Standardisation of playing unfortunately came about in the mid nineteenth century thanks to the efforts of the Highland Society of London.  It, along with the competition system started by the same society in the late eighteenth century has nearly strangled piping. Competition forces a degree of standardisation, demanding uniformity at the expense of expression. Approving only standard or recognised settings to be played is the principal enemy of the art. It has thinned down the music to one common setting of each piece and playing has become mechanised. The Highland Society's of London and Scotland used competition to force a dependence on written music as a means of instruction and "improvement" of the music. Piobaireachd began to rigidify into an increasingly non-Gaelic museum piece. Regularity and conformity became the order of nineteenth century Piobaireachd. In 1838, the (1) MacDonald and (2) MacArthur styles of playing became supplanted by the piping style of one (3) Angus MacKay. His book proclaimed him an absolute authority and was sponsored by the H S L. All the great players accepted him without question; however, his piping style differed from his predecessors. How and why this happened are questions, which have not been adequately answered. He was piper to Queen Victoria; the commanding reputation of his father John MacKay probably gave Angus a stamp of approval in piping circles. This gave him the ability to displace all other styles and settings. The book is accepted as a faithful record of his father's teachings.

The reader may reach the conclusion that the original ancient settings of pieces must have been lost. Remember that the music is in song meter and therefore the only way to transmit it is by song. The only way to express correctly its lights and shades is by vocal phrasing. Thankfully, oral transmission is the only way to learn the music and singing is the only way to convey the nuances of Ceol Mor. This great music was saved through its oral tradition of Canntaireachd which passed down through the ages, the best evidence we have of how past generations performed the music. It is the most accurate and purest method that there is to portray all the song in the music, which cannot be adequately expressed in written notation. The student must go to someone who has been traditionally taught. The finer shades of expression defy accurate translation into written note lengths. Through the medium of Canntaireachd, the music has been reliably preserved and handed down to us.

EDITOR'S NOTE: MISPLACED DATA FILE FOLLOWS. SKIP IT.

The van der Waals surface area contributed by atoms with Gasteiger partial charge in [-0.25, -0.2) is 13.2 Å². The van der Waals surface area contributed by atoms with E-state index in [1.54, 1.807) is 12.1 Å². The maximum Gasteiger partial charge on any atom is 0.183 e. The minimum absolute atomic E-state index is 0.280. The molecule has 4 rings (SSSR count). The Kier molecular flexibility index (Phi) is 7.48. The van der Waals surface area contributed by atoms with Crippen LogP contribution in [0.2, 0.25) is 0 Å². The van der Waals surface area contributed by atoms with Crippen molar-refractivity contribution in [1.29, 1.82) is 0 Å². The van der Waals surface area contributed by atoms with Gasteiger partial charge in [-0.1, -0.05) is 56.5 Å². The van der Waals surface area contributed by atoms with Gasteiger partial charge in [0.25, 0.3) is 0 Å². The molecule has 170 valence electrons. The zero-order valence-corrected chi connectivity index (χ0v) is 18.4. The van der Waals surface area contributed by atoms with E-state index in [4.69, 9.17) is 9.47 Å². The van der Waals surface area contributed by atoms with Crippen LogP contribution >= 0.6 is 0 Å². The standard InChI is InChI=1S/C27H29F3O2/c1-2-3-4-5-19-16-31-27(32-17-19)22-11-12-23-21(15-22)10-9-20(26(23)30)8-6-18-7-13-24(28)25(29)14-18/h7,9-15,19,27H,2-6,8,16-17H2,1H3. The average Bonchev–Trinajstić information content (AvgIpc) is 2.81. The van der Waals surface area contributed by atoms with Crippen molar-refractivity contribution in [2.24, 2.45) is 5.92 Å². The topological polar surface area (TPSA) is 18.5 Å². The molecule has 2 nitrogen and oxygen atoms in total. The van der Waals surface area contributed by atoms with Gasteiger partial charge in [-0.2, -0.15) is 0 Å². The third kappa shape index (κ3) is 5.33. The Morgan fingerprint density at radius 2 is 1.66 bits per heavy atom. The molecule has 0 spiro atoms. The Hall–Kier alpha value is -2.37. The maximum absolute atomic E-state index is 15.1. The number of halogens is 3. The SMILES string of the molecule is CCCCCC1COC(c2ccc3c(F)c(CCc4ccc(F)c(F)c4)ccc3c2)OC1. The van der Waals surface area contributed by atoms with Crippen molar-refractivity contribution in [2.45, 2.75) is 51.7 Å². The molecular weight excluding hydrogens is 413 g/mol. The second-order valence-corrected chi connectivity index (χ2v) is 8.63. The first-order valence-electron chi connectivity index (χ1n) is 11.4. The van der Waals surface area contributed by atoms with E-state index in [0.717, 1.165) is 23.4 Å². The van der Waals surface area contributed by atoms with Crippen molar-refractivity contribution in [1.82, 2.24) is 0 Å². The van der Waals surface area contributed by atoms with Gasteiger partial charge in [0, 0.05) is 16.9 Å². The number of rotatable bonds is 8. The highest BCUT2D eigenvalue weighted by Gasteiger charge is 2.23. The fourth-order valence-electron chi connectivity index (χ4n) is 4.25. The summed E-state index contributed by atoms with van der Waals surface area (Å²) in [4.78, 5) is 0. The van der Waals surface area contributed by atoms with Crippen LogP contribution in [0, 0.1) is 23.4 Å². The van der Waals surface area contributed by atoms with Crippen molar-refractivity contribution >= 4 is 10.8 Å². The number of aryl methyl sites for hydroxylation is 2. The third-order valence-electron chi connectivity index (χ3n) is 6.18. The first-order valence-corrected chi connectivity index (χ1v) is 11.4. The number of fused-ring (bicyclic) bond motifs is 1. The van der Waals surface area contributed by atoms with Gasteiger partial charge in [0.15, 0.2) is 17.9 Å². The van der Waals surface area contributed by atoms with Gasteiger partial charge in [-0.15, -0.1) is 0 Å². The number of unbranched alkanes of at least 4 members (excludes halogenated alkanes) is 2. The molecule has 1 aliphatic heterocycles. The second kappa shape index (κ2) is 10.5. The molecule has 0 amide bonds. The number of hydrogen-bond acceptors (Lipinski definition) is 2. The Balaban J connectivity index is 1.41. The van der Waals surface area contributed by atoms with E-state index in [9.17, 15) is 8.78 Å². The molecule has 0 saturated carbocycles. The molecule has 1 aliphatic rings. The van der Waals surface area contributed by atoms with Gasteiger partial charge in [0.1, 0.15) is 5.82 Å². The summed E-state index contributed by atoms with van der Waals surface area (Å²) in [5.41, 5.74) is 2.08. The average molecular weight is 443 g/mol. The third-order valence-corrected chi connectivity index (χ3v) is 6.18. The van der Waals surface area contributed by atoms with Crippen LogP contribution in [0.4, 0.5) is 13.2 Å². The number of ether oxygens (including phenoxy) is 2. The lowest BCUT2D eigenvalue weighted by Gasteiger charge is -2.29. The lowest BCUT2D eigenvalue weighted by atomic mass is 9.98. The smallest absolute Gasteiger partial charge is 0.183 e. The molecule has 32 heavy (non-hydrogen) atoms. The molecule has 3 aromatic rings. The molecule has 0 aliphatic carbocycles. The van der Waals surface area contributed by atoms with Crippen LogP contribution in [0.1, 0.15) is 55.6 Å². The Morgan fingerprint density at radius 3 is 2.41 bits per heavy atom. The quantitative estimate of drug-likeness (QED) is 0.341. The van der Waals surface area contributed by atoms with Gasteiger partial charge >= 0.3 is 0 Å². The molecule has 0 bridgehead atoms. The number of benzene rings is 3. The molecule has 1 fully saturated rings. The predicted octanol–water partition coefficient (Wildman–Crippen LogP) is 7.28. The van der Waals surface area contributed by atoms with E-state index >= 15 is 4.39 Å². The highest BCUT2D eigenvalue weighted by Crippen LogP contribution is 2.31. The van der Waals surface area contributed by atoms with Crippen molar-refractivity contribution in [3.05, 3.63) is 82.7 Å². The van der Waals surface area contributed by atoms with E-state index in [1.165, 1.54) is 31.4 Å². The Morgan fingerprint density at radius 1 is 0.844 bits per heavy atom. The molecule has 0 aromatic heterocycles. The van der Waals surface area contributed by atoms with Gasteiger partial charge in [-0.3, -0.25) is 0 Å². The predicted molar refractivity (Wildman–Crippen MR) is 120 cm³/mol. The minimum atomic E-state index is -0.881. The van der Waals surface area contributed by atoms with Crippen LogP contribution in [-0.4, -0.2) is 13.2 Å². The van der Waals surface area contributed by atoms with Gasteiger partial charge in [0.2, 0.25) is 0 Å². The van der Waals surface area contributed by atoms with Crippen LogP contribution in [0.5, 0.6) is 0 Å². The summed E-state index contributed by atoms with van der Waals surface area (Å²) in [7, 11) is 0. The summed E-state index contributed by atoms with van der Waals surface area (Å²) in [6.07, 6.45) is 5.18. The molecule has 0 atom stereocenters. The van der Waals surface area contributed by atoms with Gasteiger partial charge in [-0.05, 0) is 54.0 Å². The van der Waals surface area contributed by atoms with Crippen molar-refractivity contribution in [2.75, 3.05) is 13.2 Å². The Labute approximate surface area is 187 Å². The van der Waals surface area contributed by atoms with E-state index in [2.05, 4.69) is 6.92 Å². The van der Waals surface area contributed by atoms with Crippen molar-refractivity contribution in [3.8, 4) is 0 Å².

A large number of Piobaireachd are composed in a pentatonic construction of which, there are three on the pipe chanter. Some use only a limited portion of the scale, not rising above the note E. Some use fewer than six notes, while others use every note of the scale. Piobaireachd does not have a regular beat or recurring rhythm as found in ceol veg (no b in Gaelic) (small music) such as marches, strathspeys and reels etc. Its rhythm is more flexible and subtle so that time taken from one note will be found compensated for at another. It is a melodic art, which is unmeasured and innovative. It has greater freedom than the requirements of modern instrumental music. It is possible that it preserves some form of music, which pre dates it and which may be very old indeed. It may be the only survivor of the musical culture of the Gael as it was in its prime.

The music today is flourishing, being played and appreciated by more people worldwide. Modern pipers feel there are two ways to play a piece, the (4) Cameron or the (5) MacPherson style, and perhaps the old Gaelic adage, that imagination to some is as good as a physic, may offer an explanation of these "styles". Remember the ground of a piece offers each piper his own expression. The accidental progenitors of this myth, Donald Cameron and Malcolm MacPherson would have laughed at a suggestion of "schools" or styles. Certainly Malcolm did! Piobaireachd is a very personal thing and these two master players and their sleight variations in their presentations, were in their personal expression only. It is not suggested that one should interpret this as a licence to do as one pleases, until one perhaps achieves the status of a master player, as these men undoubtedly were.

References